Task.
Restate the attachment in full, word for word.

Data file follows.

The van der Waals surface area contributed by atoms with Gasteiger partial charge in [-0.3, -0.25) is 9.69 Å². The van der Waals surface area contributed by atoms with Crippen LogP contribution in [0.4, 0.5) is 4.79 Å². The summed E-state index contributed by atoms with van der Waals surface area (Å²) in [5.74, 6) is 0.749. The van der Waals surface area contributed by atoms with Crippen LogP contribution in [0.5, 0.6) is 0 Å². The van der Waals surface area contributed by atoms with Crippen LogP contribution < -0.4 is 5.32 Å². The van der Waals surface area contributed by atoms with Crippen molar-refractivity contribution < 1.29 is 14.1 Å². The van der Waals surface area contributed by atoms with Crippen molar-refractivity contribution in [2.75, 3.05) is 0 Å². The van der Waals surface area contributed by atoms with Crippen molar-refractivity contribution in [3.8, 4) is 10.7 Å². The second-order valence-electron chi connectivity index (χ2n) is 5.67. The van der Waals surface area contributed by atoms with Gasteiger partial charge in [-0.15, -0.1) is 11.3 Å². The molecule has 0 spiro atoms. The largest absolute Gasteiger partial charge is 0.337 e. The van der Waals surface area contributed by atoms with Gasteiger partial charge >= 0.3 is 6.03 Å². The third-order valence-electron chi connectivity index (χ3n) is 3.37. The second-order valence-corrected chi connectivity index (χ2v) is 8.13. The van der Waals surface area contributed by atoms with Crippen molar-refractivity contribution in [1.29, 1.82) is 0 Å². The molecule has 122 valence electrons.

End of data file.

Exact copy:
The van der Waals surface area contributed by atoms with Gasteiger partial charge in [-0.3, -0.25) is 9.69 Å². The van der Waals surface area contributed by atoms with Crippen LogP contribution in [0.4, 0.5) is 4.79 Å². The summed E-state index contributed by atoms with van der Waals surface area (Å²) in [5.74, 6) is 0.749. The van der Waals surface area contributed by atoms with Crippen LogP contribution in [0.5, 0.6) is 0 Å². The van der Waals surface area contributed by atoms with Crippen LogP contribution < -0.4 is 5.32 Å². The van der Waals surface area contributed by atoms with Crippen molar-refractivity contribution < 1.29 is 14.1 Å². The van der Waals surface area contributed by atoms with Crippen molar-refractivity contribution in [2.75, 3.05) is 0 Å². The van der Waals surface area contributed by atoms with Crippen molar-refractivity contribution in [3.8, 4) is 10.7 Å². The second-order valence-electron chi connectivity index (χ2n) is 5.67. The van der Waals surface area contributed by atoms with Gasteiger partial charge in [-0.15, -0.1) is 11.3 Å². The molecule has 0 spiro atoms. The largest absolute Gasteiger partial charge is 0.337 e. The van der Waals surface area contributed by atoms with Gasteiger partial charge >= 0.3 is 6.03 Å². The third-order valence-electron chi connectivity index (χ3n) is 3.37. The second-order valence-corrected chi connectivity index (χ2v) is 8.13. The van der Waals surface area contributed by atoms with Crippen molar-refractivity contribution in [1.29, 1.82) is 0 Å². The molecule has 122 valence electrons.